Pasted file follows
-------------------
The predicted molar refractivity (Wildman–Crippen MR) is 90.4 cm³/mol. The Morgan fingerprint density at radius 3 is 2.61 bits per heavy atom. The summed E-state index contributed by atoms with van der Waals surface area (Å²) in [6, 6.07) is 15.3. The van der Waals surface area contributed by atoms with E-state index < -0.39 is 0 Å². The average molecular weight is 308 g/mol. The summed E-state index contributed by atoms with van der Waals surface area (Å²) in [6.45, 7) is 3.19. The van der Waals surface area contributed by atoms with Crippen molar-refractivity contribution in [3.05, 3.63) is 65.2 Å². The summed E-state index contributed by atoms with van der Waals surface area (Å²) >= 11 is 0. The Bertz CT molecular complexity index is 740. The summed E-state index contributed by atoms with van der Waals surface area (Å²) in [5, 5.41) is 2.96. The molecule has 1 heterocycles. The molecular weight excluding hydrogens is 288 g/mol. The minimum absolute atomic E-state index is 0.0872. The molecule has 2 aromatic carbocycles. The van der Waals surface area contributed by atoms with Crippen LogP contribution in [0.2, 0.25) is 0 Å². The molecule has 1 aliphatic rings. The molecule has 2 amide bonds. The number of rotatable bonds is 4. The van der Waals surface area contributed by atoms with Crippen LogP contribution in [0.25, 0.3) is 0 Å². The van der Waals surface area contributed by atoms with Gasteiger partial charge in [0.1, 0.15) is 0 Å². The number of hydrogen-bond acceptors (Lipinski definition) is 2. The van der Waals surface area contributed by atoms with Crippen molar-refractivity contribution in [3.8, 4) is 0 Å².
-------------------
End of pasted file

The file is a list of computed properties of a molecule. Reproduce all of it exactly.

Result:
The predicted molar refractivity (Wildman–Crippen MR) is 90.4 cm³/mol. The Morgan fingerprint density at radius 3 is 2.61 bits per heavy atom. The summed E-state index contributed by atoms with van der Waals surface area (Å²) in [6, 6.07) is 15.3. The van der Waals surface area contributed by atoms with E-state index < -0.39 is 0 Å². The average molecular weight is 308 g/mol. The summed E-state index contributed by atoms with van der Waals surface area (Å²) in [6.45, 7) is 3.19. The van der Waals surface area contributed by atoms with Crippen molar-refractivity contribution in [3.05, 3.63) is 65.2 Å². The summed E-state index contributed by atoms with van der Waals surface area (Å²) >= 11 is 0. The Bertz CT molecular complexity index is 740. The summed E-state index contributed by atoms with van der Waals surface area (Å²) in [5, 5.41) is 2.96. The molecule has 1 heterocycles. The molecular weight excluding hydrogens is 288 g/mol. The minimum absolute atomic E-state index is 0.0872. The molecule has 2 aromatic carbocycles. The van der Waals surface area contributed by atoms with Crippen LogP contribution in [0.2, 0.25) is 0 Å². The molecule has 1 aliphatic rings. The molecule has 2 amide bonds. The number of rotatable bonds is 4. The van der Waals surface area contributed by atoms with Crippen LogP contribution in [0.25, 0.3) is 0 Å². The van der Waals surface area contributed by atoms with Gasteiger partial charge in [0.1, 0.15) is 0 Å². The number of hydrogen-bond acceptors (Lipinski definition) is 2. The van der Waals surface area contributed by atoms with Crippen molar-refractivity contribution in [3.8, 4) is 0 Å².